No relationship is more important to the Govt of Canada than the one we have with Indigenous Peoples: MÃ©lanie Joly
National Aboriginal Day which is celebrated each year on June 21, would be held from this year from June 21 to 25 at Fort York National Historic Site, 250 Fort York Blvd., Toronto, ON M5V 3K9.
“Toronto joins cities across the country in celebrating National Aboriginal History Month and National Aboriginal Day,” said Mayor John Tory. "We recognize the unique culture, history and significant contributions made by First Nations, Inuit and Métis peoples to our city and to Canadian society. I encourage all residents to join in the celebrations."
This five-day festival would include more than 30 performances by indigenous artists from across Canada, featuring traditional and contemporary music, dance, theatre, storytelling, visual arts, crafts and food.
Mélanie Joly, Minister of Canadian Heritage, said: “No relationship is more important to the Government of Canada than the one we have with Indigenous Peoples. This is why we are proud to support National Aboriginal Day, which will feature exciting events and programming across the country, including right here in Toronto. This day offers Canadians a one-of-a-kind opportunity to deepen their knowledge of Indigenous cultures and be in a better position to discover their rich heritage."
Mélanie Joly also made a call to the people across Canada and said, "I invite Canadians to make the most of this important day. Let’s come together in the spirit of reconciliation, now and in the years to come, to celebrate National Aboriginal Day.”
Included in the Highlights of the festival are the following performances/events starting June 21.
June 21 would present Nunavut’s first ever Juno Award-winning Inuk singer/songwriter, and William Prince, 2017 Juno Award winner for Contemporary Roots Album of the Year, Performed by Susan Aglukark.
On the same date (June 21) Aboriginal Day Live, an eight-city event and live concert would be broadcasted by Aboriginal Peoples Television Network (APTN) featuring Classified, Derek Miller, Eagle & Hawk, Eekwol and Willows.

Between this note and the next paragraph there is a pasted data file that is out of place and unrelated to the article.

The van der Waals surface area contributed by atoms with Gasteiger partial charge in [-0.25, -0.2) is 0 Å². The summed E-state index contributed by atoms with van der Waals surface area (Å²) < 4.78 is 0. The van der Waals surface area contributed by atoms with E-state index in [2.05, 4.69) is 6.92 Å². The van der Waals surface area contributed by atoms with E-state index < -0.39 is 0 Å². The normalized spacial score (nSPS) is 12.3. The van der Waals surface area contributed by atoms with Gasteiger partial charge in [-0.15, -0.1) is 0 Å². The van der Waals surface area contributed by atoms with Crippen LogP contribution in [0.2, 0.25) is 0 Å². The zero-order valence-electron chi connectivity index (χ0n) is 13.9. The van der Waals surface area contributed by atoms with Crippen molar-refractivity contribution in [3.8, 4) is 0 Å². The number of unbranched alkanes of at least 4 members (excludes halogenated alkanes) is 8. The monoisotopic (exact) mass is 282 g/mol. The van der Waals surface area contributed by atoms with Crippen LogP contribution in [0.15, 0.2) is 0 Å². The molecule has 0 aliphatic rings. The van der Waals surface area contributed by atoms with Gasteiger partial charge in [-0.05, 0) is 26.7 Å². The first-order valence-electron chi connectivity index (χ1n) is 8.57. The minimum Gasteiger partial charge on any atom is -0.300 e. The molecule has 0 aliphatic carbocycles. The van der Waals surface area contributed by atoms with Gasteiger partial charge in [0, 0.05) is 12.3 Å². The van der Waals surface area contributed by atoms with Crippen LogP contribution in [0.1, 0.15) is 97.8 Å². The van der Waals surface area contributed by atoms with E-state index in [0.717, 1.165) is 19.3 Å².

June 22 would screen a free outdoor event acclaiming National Film Board (NFB) musical documentary The Road Forward by Marie Clements. The film connects the beginnings of Indian Nationalism in the 1930s -- a pivotal moment in Canada’s civil rights history -- with the powerful momentum of First Nations activism today.
June 23 presents Jumblies Theatre: Talking Treaties Pageant, a multi-arts project and immersive performance installation that brings together professional and community performers with the goal of artfully sharing local indigenous knowledge and awareness.
Performances on June 24 features Canadian Country Music Award and Juno Award winner Crystal Shawanda and "the voice in the wilderness” singer/songwriter Nick Sherman.
June 25th highlights are: Performances by captivating singer/songwriter duo Twin Flames, rising star Shawnee and Ulali (featuring traditional hand drumming, choral singing and pre-Columbian music).
The details of several other events and performances are available at: http://www1.toronto.ca/wps/portal/contentonly?vgnextoid=edcd86750adeb510VgnVCM10000071d60f89RCRD
The funding of National Aboriginal Day is done partly by the Government of Canada.
Aboriginal Day Live is produced by APTN -- the first national Aboriginal broadcaster in the world, with programming by, for and about Aboriginal Peoples -- in partnership with the City of Toronto and funded by Government of Canada, Public Service Alliance of Canada (PSAC), Investors Group and Toronto Domnion (TD) Bank Group.
Production of The Indigenous Arts Festival would be done in partnership with the City of Toronto and the Mississaugas of the New Credit First Nation, and TD Bank would present the event with financial support from the Government of Canada and Tim Hortons .
(Reporting by Asha Bajaj)